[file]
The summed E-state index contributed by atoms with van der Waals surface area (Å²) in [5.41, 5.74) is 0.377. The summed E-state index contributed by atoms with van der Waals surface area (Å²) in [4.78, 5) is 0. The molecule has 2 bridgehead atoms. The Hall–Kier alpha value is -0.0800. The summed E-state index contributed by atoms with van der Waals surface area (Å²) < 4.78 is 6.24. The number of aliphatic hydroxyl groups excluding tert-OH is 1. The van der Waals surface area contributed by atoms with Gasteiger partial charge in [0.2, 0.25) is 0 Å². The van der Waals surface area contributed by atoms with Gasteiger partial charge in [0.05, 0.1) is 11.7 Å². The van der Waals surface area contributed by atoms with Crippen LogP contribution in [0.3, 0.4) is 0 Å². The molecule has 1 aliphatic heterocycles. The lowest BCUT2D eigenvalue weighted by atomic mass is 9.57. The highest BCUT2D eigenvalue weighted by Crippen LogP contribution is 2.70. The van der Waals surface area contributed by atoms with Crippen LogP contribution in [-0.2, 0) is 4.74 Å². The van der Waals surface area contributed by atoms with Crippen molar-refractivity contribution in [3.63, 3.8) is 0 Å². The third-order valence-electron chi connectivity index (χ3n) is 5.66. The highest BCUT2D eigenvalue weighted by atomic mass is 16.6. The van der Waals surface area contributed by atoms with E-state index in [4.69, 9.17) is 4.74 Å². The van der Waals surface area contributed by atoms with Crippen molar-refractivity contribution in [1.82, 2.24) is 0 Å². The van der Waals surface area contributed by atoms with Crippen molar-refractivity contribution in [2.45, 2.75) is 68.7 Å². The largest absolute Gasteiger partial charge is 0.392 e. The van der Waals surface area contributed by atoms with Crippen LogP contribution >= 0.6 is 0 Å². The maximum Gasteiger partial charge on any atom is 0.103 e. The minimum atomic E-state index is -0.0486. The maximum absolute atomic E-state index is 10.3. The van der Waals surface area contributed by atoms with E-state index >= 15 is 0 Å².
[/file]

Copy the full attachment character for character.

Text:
The summed E-state index contributed by atoms with van der Waals surface area (Å²) in [5.41, 5.74) is 0.377. The summed E-state index contributed by atoms with van der Waals surface area (Å²) in [4.78, 5) is 0. The molecule has 2 bridgehead atoms. The Hall–Kier alpha value is -0.0800. The summed E-state index contributed by atoms with van der Waals surface area (Å²) < 4.78 is 6.24. The number of aliphatic hydroxyl groups excluding tert-OH is 1. The van der Waals surface area contributed by atoms with Gasteiger partial charge in [0.2, 0.25) is 0 Å². The van der Waals surface area contributed by atoms with Gasteiger partial charge in [0.05, 0.1) is 11.7 Å². The van der Waals surface area contributed by atoms with Crippen LogP contribution in [0.3, 0.4) is 0 Å². The molecule has 1 aliphatic heterocycles. The lowest BCUT2D eigenvalue weighted by atomic mass is 9.57. The highest BCUT2D eigenvalue weighted by Crippen LogP contribution is 2.70. The van der Waals surface area contributed by atoms with Crippen LogP contribution in [-0.2, 0) is 4.74 Å². The van der Waals surface area contributed by atoms with Crippen molar-refractivity contribution in [3.63, 3.8) is 0 Å². The third-order valence-electron chi connectivity index (χ3n) is 5.66. The highest BCUT2D eigenvalue weighted by atomic mass is 16.6. The van der Waals surface area contributed by atoms with E-state index in [4.69, 9.17) is 4.74 Å². The van der Waals surface area contributed by atoms with Crippen molar-refractivity contribution in [1.82, 2.24) is 0 Å². The van der Waals surface area contributed by atoms with Crippen molar-refractivity contribution in [2.45, 2.75) is 68.7 Å². The largest absolute Gasteiger partial charge is 0.392 e. The van der Waals surface area contributed by atoms with Crippen LogP contribution >= 0.6 is 0 Å². The maximum Gasteiger partial charge on any atom is 0.103 e. The minimum atomic E-state index is -0.0486. The maximum absolute atomic E-state index is 10.3. The van der Waals surface area contributed by atoms with E-state index >= 15 is 0 Å².